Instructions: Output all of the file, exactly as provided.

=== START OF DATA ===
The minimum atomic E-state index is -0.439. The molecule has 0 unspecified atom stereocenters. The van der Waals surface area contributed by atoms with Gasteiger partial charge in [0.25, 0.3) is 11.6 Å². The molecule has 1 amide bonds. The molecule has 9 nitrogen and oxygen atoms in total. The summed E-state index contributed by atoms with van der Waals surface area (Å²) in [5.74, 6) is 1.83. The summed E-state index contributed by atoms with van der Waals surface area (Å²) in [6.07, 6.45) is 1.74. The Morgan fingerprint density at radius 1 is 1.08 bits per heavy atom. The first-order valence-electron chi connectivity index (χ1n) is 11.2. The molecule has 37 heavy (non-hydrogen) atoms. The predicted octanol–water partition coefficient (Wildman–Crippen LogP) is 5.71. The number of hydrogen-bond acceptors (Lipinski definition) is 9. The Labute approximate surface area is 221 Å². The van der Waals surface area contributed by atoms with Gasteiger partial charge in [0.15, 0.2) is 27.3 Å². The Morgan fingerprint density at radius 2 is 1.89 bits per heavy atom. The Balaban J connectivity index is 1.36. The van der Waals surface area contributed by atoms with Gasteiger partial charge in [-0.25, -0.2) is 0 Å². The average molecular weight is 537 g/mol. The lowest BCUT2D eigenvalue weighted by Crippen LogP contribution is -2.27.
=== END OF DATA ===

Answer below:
The minimum atomic E-state index is -0.439. The molecule has 0 unspecified atom stereocenters. The van der Waals surface area contributed by atoms with Gasteiger partial charge in [0.25, 0.3) is 11.6 Å². The molecule has 1 amide bonds. The molecule has 9 nitrogen and oxygen atoms in total. The summed E-state index contributed by atoms with van der Waals surface area (Å²) in [5.74, 6) is 1.83. The summed E-state index contributed by atoms with van der Waals surface area (Å²) in [6.07, 6.45) is 1.74. The Morgan fingerprint density at radius 1 is 1.08 bits per heavy atom. The first-order valence-electron chi connectivity index (χ1n) is 11.2. The molecule has 37 heavy (non-hydrogen) atoms. The predicted octanol–water partition coefficient (Wildman–Crippen LogP) is 5.71. The number of hydrogen-bond acceptors (Lipinski definition) is 9. The Labute approximate surface area is 221 Å². The van der Waals surface area contributed by atoms with Gasteiger partial charge in [0.15, 0.2) is 27.3 Å². The Morgan fingerprint density at radius 2 is 1.89 bits per heavy atom. The Balaban J connectivity index is 1.36. The van der Waals surface area contributed by atoms with Gasteiger partial charge in [-0.25, -0.2) is 0 Å². The average molecular weight is 537 g/mol. The lowest BCUT2D eigenvalue weighted by Crippen LogP contribution is -2.27.